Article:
Hurricane Matthew hit the Caribbean and southeastern US from 4 to 9 October 2016. It killed over a thousand people in Haiti and dozens elsewhere.
Matthew was a category 4 hurricane as it headed towards central Florida on 6 October. There were extensive preparations throughout Florida, but there was less damage than expected, since the storm weakened to category 3 and then 2 as its center travelled just off the east coast of Florida.
There was extensive damage on the east coast of Florida, and some damage in Orlando, but hardly anything at Disney World, which is just a few miles to the southwest of Orlando and a mile or two northwest of the town of Kissimmee. The images below show how this happened. They are weather radar snapshots from a video by Justin Scarred, a Disneyland fan from California who happened to be visiting Disney World during the hurricane.
The hurricane passed through the area during the early hours of 7 October. Justin relates how Disney World was closed early the previous afternoon and remained closed the following day. He says he was required to leave his accomodations at Fort Wilderness, a Disney campground, and relocate to Pop Century Resort, a hotel on Disney property. He took these pictures during his night at Pop Century.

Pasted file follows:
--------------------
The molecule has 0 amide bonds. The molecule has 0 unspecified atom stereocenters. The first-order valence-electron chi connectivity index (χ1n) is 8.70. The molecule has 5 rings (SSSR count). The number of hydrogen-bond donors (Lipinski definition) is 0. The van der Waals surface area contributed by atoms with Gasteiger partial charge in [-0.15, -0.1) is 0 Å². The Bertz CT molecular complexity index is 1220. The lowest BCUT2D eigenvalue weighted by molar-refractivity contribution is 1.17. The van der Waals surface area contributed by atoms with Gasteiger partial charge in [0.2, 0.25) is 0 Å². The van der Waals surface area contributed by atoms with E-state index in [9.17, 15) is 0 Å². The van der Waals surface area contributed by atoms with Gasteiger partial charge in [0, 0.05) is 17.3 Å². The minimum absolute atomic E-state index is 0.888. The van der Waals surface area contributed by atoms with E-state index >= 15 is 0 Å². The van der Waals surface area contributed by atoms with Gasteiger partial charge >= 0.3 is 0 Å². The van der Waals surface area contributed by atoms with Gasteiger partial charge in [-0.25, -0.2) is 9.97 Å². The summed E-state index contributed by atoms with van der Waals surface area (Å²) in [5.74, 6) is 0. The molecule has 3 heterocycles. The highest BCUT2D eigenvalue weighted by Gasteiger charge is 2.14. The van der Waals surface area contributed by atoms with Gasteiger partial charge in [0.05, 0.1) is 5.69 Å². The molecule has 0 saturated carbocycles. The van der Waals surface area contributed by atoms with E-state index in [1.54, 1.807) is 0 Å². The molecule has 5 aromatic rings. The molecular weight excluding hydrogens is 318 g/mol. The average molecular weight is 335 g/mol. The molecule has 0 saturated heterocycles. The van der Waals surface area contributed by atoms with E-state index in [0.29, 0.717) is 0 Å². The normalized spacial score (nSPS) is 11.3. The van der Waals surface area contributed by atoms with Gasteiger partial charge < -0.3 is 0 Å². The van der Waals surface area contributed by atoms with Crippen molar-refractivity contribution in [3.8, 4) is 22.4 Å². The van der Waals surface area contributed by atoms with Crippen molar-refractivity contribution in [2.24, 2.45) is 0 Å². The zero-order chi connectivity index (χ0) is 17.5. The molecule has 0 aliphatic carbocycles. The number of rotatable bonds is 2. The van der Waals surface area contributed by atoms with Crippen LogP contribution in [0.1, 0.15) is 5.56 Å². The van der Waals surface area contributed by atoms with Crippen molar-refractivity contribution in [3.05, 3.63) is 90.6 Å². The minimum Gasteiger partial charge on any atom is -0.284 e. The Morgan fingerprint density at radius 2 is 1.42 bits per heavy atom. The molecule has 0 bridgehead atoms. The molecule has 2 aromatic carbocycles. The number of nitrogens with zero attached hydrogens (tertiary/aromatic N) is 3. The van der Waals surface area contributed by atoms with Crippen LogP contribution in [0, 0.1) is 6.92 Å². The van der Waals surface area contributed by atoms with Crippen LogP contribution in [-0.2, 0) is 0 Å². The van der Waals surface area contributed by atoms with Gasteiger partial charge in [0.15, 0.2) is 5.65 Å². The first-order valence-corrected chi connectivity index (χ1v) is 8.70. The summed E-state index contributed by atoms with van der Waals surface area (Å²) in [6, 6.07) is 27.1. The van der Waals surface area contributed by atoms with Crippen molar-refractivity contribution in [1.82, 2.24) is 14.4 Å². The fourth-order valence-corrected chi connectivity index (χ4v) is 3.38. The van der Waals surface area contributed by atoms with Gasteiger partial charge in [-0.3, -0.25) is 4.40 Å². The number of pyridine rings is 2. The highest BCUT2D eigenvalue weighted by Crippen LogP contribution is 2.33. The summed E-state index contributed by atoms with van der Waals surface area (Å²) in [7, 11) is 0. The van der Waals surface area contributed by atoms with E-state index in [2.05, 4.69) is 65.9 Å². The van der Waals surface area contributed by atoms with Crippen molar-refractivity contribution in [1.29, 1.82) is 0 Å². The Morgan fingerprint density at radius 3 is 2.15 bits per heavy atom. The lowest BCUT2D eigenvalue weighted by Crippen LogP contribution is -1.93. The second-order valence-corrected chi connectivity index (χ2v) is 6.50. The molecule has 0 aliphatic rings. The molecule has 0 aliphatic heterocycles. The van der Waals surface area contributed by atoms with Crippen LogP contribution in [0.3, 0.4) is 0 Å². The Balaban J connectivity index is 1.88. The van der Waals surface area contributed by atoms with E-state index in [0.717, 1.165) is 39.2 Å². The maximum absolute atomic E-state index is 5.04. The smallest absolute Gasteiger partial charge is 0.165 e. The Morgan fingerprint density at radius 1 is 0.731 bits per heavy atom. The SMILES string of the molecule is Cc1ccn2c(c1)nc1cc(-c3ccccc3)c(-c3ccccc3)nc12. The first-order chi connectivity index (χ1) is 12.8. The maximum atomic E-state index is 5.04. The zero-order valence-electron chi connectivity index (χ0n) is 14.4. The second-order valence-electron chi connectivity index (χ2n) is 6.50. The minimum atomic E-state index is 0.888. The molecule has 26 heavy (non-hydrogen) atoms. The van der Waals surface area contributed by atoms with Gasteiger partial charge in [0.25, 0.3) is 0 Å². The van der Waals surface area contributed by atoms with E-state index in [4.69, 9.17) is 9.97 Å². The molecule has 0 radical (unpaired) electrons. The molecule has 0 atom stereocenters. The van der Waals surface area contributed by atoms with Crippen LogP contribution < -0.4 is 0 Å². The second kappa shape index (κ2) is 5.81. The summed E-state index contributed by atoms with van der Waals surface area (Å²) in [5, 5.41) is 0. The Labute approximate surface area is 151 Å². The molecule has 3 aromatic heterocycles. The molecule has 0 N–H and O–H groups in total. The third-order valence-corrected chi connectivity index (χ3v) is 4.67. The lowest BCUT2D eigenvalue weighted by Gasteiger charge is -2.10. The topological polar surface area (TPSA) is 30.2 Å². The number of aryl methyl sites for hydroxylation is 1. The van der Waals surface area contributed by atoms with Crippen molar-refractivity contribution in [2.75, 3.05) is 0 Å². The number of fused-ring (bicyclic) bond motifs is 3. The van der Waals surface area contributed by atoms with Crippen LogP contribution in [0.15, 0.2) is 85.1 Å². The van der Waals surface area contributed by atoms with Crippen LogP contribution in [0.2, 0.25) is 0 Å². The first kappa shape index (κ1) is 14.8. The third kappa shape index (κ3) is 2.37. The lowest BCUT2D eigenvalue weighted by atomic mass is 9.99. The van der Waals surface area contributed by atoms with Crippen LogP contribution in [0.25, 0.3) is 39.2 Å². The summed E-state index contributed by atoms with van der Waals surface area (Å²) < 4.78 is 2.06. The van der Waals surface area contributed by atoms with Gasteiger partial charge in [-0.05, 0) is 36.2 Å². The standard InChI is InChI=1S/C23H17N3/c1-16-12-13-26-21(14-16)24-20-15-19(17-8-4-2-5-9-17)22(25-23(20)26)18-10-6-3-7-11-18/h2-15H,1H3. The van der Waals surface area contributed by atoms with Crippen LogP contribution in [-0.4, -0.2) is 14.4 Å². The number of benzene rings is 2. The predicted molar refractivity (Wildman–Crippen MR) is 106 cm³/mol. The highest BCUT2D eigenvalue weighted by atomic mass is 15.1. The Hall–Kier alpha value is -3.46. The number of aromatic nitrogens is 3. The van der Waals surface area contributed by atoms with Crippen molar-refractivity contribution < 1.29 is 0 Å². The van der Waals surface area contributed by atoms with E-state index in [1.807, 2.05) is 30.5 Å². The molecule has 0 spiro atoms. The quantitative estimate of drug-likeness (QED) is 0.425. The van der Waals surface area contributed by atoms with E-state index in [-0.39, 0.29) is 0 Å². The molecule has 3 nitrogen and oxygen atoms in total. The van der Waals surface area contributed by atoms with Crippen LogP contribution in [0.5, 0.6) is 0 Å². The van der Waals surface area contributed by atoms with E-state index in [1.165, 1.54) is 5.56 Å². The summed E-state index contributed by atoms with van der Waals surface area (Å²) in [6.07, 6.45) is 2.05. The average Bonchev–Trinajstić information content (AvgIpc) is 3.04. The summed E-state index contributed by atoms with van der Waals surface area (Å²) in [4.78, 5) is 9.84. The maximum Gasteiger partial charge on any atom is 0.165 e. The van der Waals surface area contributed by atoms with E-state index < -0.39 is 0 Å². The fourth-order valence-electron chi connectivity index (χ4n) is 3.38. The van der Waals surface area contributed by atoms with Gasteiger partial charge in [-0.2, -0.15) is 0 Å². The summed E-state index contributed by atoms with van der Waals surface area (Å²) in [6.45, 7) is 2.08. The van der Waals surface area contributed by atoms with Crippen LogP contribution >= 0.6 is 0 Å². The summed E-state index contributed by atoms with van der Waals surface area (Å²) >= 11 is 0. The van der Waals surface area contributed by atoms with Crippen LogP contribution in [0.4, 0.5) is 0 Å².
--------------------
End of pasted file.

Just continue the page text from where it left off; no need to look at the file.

Justin said he was surprised at how relatively mild the weather was at the hotel, and from the weather radar, he noticed how the heavy weather seemed to be skirting Disney. At one point (20:40) he remarks, “God must be a Disney World fan!”
Weather radar around Disney World during Hurricane Irma
These images were taken at various times during the period of a few hours as the hurricane passed Orlando. Disney World is marked by a purple circle on each map. Notice how Disney World stayed in a tight, quiet band the whole time, with much more violent weather just a few miles to the east and west.
A year after Hurricane Matthew, Hurricane Irma hit the Caribbean and southeastern US from 6 to 12 September 2017. It killed hundreds of people, mostly in the Caribbean.
After hitting much of the Caribbean as a category 5 hurricane, Irma made its first landfall in southwest Florida as a category 4, then weakened to a category 1 and made a second landfall on the west coast of central Florida and travelled north up the Florida peninsula.
As a category 5 in the eastern Caribbean, Irma caused catastrophic damage. In Florida, it caused over 80 deaths and much property damage. Over 4 million homes and businesses in Florida lost power. In Orange County, which includes most of Disney World, 1 out of every 150 homes was damaged.
Disney World closed on 10 and 11 September as Irma passed through the area. This was only the sixth time in its history that Disney World has closed. Unlike much of the surrounding area, Disney World did not lose power. Most of the damage on Disney property was downed trees and branches. Guests who were staying in Disney hotels were entertained and fed by Disney staff in the hotels.
Forecast tracks of Hurricane Irma